Since year end 2014, there has been an increase in the number of Google searches comparing Apache Spark to Hadoop. What brings people who are experts in Big Data, Data Science, and Data Analysis to Apache Spark (Spark)? Spark is a fast and expressive cluster computing engine compatible with Apache Hadoop, and it is up to 10 times faster on disk and 100 times faster in memory. Let us do a comparison with a similar data processing framework – MapReduce to discover and understand why Spark becomes so much faster.
MapReduce data processing actually has 5 steps which are Map, Sort, Combine, Shuffle and Reduce. As can be presumed from the name, Map and Reduce are the 2 most important steps among these 5 steps. Consider the following:
- the Map step is a transformation, it transforms data into key-value pair; the idea of key is convenient in some ways as it can be used as an identification of the value, tracking where the value is sent and the statistical dimension of value
- the Reduce step executes aggregations or folds; Map and Reduce steps both perform independently and synchronously on different machines
- the Shuffle step is more expensive because it incurs massive amounts (nearly three times the size of the dataset) of network I/O, due to the fact that one MapReduce task can have and only have one Map and one Reduce step. Therefore after running each job, MapReduce has to persist across the full dataset to HDFS that is also costly because the replication causes three times the size of the dataset in disk I/O.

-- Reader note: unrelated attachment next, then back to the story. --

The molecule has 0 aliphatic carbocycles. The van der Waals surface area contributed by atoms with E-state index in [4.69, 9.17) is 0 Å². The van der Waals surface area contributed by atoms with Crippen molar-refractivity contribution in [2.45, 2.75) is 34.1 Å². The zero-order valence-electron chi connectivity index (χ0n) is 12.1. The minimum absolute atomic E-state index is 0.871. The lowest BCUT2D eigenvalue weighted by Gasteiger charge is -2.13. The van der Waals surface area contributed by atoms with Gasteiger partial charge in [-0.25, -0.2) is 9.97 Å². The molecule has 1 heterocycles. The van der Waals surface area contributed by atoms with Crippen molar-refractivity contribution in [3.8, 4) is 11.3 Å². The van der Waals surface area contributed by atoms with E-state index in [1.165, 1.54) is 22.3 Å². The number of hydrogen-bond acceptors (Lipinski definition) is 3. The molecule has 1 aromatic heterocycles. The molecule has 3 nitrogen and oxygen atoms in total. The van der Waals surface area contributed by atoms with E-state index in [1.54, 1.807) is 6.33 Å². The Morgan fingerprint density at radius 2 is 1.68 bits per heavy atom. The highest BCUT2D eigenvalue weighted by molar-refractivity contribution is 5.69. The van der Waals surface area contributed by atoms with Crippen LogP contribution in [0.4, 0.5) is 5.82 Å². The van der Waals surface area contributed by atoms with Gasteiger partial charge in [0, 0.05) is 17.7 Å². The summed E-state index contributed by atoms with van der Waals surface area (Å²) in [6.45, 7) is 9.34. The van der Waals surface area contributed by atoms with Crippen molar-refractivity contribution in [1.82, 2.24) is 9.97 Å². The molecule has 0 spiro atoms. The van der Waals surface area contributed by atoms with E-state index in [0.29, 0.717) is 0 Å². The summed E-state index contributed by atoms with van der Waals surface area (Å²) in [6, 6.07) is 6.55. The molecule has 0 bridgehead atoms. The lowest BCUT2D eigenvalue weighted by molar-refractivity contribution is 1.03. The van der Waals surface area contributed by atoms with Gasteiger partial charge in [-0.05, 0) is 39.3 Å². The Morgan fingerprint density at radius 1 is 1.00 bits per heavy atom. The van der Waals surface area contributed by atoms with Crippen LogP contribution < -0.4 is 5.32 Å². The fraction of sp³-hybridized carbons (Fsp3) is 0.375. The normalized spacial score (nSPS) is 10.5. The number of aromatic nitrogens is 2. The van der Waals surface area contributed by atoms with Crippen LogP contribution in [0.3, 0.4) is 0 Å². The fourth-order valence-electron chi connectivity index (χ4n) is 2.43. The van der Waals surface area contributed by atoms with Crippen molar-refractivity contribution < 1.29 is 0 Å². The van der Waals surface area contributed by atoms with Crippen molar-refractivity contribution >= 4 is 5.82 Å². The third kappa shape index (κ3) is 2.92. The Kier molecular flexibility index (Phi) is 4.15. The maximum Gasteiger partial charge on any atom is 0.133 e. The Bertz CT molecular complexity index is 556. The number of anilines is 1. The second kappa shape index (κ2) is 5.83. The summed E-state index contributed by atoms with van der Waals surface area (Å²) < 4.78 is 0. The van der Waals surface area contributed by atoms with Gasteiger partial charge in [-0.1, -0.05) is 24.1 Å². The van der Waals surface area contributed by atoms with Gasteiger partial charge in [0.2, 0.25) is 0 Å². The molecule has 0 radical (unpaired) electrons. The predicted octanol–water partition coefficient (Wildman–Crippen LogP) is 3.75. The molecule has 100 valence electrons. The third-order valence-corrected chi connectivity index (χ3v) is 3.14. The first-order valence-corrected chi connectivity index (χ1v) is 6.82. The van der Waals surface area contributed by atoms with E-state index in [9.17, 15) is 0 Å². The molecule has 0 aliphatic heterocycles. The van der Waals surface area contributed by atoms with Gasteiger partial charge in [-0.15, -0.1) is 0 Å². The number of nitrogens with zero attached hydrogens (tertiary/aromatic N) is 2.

Spark is well-known for its lazy evaluation algorithm which helps avoid unnecessary load and write back. Similar to MapReduce, Spark also generally groups data processing into Map and Reduce steps, but the enhancement is that within one task, there can be a sequence of Map and Reduce steps. Therefore, the intermediate results of the execution can be efficiently transferred to the next operation step to improve the performance of the algorithm. Even more relevant, Spark introduces an intelligence that automatically pipelines operations to optimize the order of the sequence of Map and Reduce steps, and it also brings the idea of partitioning to avoid the Shuffle step. More importantly, Spark makes an innovation on in-memory caching abstraction, so this is much faster but it is non-persistent. This fantastic innovation allows multiple operations access to the same data sets. Users can point what datasets they want to store into memory, and if the data is too big to fit into memory, Spark will intelligently load what it can and use disk storage for the rest. If these datasets are to be used in multiple operations, users can store them into memory, which results in time savings as they do not need to be loaded from disk for those operations. Fully cached data will improve the speed up to 6 times more. Thus why we can draw the conclusion that Spark performance of the algorithm is improved by 10 to 100 times faster with some experiments.
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